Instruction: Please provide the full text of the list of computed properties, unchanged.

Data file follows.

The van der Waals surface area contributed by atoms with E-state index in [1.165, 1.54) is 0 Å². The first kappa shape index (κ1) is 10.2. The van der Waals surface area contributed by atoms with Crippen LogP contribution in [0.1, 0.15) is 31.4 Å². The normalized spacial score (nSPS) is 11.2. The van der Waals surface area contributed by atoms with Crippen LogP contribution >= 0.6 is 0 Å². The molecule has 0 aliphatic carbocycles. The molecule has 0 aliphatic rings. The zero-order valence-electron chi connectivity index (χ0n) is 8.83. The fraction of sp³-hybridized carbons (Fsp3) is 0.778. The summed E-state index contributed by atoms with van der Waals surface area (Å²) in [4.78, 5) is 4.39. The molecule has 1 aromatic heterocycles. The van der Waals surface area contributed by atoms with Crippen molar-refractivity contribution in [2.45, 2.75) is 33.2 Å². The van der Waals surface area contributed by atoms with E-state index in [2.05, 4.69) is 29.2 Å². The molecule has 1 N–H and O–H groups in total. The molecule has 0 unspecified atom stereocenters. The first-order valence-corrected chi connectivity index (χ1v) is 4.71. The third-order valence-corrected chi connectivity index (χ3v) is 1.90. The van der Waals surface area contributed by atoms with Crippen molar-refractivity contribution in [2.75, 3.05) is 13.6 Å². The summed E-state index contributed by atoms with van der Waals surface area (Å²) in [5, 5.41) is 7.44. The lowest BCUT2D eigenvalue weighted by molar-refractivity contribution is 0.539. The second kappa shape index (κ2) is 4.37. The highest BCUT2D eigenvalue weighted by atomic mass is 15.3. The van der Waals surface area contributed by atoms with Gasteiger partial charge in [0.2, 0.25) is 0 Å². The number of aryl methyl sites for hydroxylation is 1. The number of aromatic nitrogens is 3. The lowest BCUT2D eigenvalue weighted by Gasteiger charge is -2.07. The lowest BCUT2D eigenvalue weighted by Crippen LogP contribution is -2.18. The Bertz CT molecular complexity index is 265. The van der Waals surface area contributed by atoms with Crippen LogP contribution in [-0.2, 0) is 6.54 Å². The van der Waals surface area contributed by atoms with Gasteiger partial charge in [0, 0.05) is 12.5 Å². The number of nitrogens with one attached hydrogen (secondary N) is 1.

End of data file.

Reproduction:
The van der Waals surface area contributed by atoms with E-state index in [1.165, 1.54) is 0 Å². The first kappa shape index (κ1) is 10.2. The van der Waals surface area contributed by atoms with Crippen LogP contribution in [0.1, 0.15) is 31.4 Å². The normalized spacial score (nSPS) is 11.2. The van der Waals surface area contributed by atoms with Crippen LogP contribution >= 0.6 is 0 Å². The molecule has 0 aliphatic carbocycles. The molecule has 0 aliphatic rings. The zero-order valence-electron chi connectivity index (χ0n) is 8.83. The fraction of sp³-hybridized carbons (Fsp3) is 0.778. The summed E-state index contributed by atoms with van der Waals surface area (Å²) in [4.78, 5) is 4.39. The molecule has 1 aromatic heterocycles. The van der Waals surface area contributed by atoms with Crippen molar-refractivity contribution in [2.45, 2.75) is 33.2 Å². The van der Waals surface area contributed by atoms with E-state index in [2.05, 4.69) is 29.2 Å². The molecule has 1 N–H and O–H groups in total. The molecule has 0 unspecified atom stereocenters. The first-order valence-corrected chi connectivity index (χ1v) is 4.71. The third-order valence-corrected chi connectivity index (χ3v) is 1.90. The van der Waals surface area contributed by atoms with Crippen molar-refractivity contribution in [2.75, 3.05) is 13.6 Å². The summed E-state index contributed by atoms with van der Waals surface area (Å²) in [5, 5.41) is 7.44. The lowest BCUT2D eigenvalue weighted by molar-refractivity contribution is 0.539. The second kappa shape index (κ2) is 4.37. The highest BCUT2D eigenvalue weighted by atomic mass is 15.3. The van der Waals surface area contributed by atoms with Gasteiger partial charge in [0.2, 0.25) is 0 Å². The number of aryl methyl sites for hydroxylation is 1. The number of aromatic nitrogens is 3. The lowest BCUT2D eigenvalue weighted by Gasteiger charge is -2.07. The lowest BCUT2D eigenvalue weighted by Crippen LogP contribution is -2.18. The Bertz CT molecular complexity index is 265. The van der Waals surface area contributed by atoms with Crippen LogP contribution in [-0.2, 0) is 6.54 Å². The van der Waals surface area contributed by atoms with Gasteiger partial charge in [0, 0.05) is 12.5 Å². The number of nitrogens with one attached hydrogen (secondary N) is 1.